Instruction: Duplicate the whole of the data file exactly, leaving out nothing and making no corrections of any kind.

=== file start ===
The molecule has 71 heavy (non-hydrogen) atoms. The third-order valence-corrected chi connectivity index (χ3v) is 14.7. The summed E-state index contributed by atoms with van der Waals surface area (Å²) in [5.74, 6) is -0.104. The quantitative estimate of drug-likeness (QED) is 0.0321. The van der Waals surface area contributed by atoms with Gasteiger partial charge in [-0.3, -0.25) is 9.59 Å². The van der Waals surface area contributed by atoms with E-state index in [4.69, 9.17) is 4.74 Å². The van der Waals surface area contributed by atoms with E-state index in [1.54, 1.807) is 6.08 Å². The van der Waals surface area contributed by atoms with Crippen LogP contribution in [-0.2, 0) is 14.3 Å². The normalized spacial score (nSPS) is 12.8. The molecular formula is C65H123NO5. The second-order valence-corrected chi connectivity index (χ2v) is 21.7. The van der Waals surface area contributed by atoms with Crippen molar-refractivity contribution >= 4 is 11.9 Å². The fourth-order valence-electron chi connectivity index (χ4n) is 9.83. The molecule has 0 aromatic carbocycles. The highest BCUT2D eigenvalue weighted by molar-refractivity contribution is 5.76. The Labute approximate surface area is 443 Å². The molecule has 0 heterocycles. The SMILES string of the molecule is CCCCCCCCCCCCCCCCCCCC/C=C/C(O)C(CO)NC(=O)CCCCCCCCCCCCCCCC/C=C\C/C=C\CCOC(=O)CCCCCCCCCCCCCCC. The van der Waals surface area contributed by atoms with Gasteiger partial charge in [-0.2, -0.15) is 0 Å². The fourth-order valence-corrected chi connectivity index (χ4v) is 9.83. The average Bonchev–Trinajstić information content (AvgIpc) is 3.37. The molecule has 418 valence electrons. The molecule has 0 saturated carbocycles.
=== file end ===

The molecule has 71 heavy (non-hydrogen) atoms. The third-order valence-corrected chi connectivity index (χ3v) is 14.7. The summed E-state index contributed by atoms with van der Waals surface area (Å²) in [5.74, 6) is -0.104. The quantitative estimate of drug-likeness (QED) is 0.0321. The van der Waals surface area contributed by atoms with Gasteiger partial charge in [-0.3, -0.25) is 9.59 Å². The van der Waals surface area contributed by atoms with E-state index in [4.69, 9.17) is 4.74 Å². The van der Waals surface area contributed by atoms with E-state index in [1.54, 1.807) is 6.08 Å². The van der Waals surface area contributed by atoms with Crippen LogP contribution in [-0.2, 0) is 14.3 Å². The normalized spacial score (nSPS) is 12.8. The molecular formula is C65H123NO5. The second-order valence-corrected chi connectivity index (χ2v) is 21.7. The van der Waals surface area contributed by atoms with Crippen molar-refractivity contribution >= 4 is 11.9 Å². The fourth-order valence-electron chi connectivity index (χ4n) is 9.83. The molecule has 0 aromatic carbocycles. The highest BCUT2D eigenvalue weighted by molar-refractivity contribution is 5.76. The Labute approximate surface area is 443 Å². The molecule has 0 heterocycles. The SMILES string of the molecule is CCCCCCCCCCCCCCCCCCCC/C=C/C(O)C(CO)NC(=O)CCCCCCCCCCCCCCCC/C=C\C/C=C\CCOC(=O)CCCCCCCCCCCCCCC. The van der Waals surface area contributed by atoms with Gasteiger partial charge in [-0.2, -0.15) is 0 Å². The fourth-order valence-corrected chi connectivity index (χ4v) is 9.83. The average Bonchev–Trinajstić information content (AvgIpc) is 3.37. The molecule has 418 valence electrons. The molecule has 0 saturated carbocycles.